Unfortunately, our adolescents are not immune from these pervasive mental health disorders. The National Institute of Mental Health estimates that about 8% of teenagers suffer from an anxiety disorder and about 11% suffer from a depressive disorder but the majority of teens in both groups never receive treatment. With such devastating, potentially long term impacts, we need to work harder to ensure that our teens are getting the help and support they need to learn to manage these disorders.

Fear and sadness are normal human responses that have helped us throughout human history to avoid danger and deal with loss. But when these normal responses go awry, our ability to use the emotional energy created is compromised. Those emotions can become overwhelming and overpowering and may feel as though they are taking over our lives. Without treatment or tools to effectively manage that experience, many of those dealing with anxiety and depression embrace unhealthy coping mechanisms in order to deal with their day to day lives. When this happens, it only complicates the problem because now multiple disorders must be treated in order for the person to get back to a place of manageable mental health.   The complications caused by co-existing conditions only underline the importance of treating anxiety and depression as early as possible.

The most common anxiety and depressive disorders experienced by teenagers are:

Panic Disorder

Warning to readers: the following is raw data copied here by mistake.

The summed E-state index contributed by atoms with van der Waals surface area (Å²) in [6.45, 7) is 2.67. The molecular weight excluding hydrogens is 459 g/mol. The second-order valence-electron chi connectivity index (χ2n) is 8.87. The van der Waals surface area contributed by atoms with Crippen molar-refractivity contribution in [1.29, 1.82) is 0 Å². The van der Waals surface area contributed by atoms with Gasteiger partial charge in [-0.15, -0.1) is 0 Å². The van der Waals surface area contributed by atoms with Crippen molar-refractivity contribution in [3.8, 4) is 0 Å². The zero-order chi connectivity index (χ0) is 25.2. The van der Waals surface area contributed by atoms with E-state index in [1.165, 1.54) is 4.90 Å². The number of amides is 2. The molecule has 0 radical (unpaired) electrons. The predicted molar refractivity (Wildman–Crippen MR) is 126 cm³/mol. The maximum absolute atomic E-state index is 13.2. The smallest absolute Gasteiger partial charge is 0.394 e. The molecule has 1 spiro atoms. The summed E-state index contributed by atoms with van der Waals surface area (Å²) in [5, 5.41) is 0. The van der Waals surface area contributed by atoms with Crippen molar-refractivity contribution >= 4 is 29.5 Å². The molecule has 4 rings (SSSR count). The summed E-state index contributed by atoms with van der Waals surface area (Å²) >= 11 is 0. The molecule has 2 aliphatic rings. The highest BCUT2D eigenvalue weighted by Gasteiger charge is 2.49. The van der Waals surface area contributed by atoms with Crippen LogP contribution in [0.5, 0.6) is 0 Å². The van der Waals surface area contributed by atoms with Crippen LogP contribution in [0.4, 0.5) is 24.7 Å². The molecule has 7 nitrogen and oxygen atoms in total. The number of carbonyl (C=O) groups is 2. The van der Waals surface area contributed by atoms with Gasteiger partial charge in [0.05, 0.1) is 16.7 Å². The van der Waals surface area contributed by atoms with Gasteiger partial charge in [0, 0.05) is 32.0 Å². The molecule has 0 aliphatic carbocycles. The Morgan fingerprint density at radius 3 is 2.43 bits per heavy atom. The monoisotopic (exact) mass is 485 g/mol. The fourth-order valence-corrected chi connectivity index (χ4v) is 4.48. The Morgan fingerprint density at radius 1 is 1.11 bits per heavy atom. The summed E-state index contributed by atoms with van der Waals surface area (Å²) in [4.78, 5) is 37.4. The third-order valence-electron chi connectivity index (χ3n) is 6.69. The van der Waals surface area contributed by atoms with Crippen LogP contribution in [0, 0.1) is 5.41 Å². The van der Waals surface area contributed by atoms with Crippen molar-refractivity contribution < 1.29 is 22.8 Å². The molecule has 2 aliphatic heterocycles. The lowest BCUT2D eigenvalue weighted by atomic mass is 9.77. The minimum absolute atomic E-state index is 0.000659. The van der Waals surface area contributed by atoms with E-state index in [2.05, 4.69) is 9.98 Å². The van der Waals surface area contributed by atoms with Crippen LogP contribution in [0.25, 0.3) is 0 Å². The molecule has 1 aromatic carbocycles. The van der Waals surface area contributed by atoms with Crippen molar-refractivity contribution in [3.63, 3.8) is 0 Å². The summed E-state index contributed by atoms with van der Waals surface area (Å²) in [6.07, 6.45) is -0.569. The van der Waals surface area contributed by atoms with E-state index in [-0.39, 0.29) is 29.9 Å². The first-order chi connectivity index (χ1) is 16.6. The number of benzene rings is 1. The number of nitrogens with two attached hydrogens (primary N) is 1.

Anxiety is normal in all of us, even our teenagers. However, for some people, anxiety can become overwhelming, all-encompassing, and debilitating. When anxiety shifts from normal day to day worries to something more, an anxiety disorder may be to blame. For parents of teenagers with anxiety disorders, it can be as important to understand what makes things worse as it is to understand what makes it better.

Learn more about Panic Attacks (https://www.doorwaysarizona.com/7-things-make-anxiety-attacks-worse-teens/)

Phobias

While fear and anxiety can be healthy responses, they can also expand beyond healthy to become unhealthy, hindering, and even harmful. When fear takes on a life of its own and expands to encompass things that are not actually a direct and immediate threat, that fear becomes a phobia.   Phobias are fueled by fearful emotions that are severe, extreme, and persistent and can trip the fight or flight response even when there is no direct and immediate threat of harm.   Anxiety can also expand beyond what is normal and helpful to become a phobia, an anxiety disorder, or and anxiety disorder tied to a phobia.

Learn more about Phobias

Obsessive-Compulsive Disorder (OCD)

OCD, Obsessive Compulsive Disorder, is an anxiety disorder that can affect people of all ages, even teenagers. People with OCD experience excessive worry about specific things, called obsessions, which they cannot control and in an effort to manage their anxiety, they feel compelled to perform certain ritualistic behaviors. Teenagers with OCD may develop obsessions related to normal teenage worries like school or friends but their obsessions can be related to almost anything. Since it is normal for teenagers to experience anxiety, parents often wonder how to differentiate between normal anxiety and worry and OCD.

Learn more about OCD

Post-Traumatic Stress Disorder (PTSD)

Post Traumatic Stress Disorder, which can affect anyone at any age, can be difficult to diagnose because there may be a lag between the start of symptoms and the triggering traumatic event. In fact, it is not uncommon for symptoms to start slowly and increase in frequency and/or severity over time. This is one reason that understanding the signs and symptoms of PTSD is crucial for anyone who has experienced trauma or who has a loved one that has been through a traumatic event. The key to managing and overcoming the disorder is timely diagnosis and treatment which underlines the importance of knowing what to look for and knowing when it is time to seek help.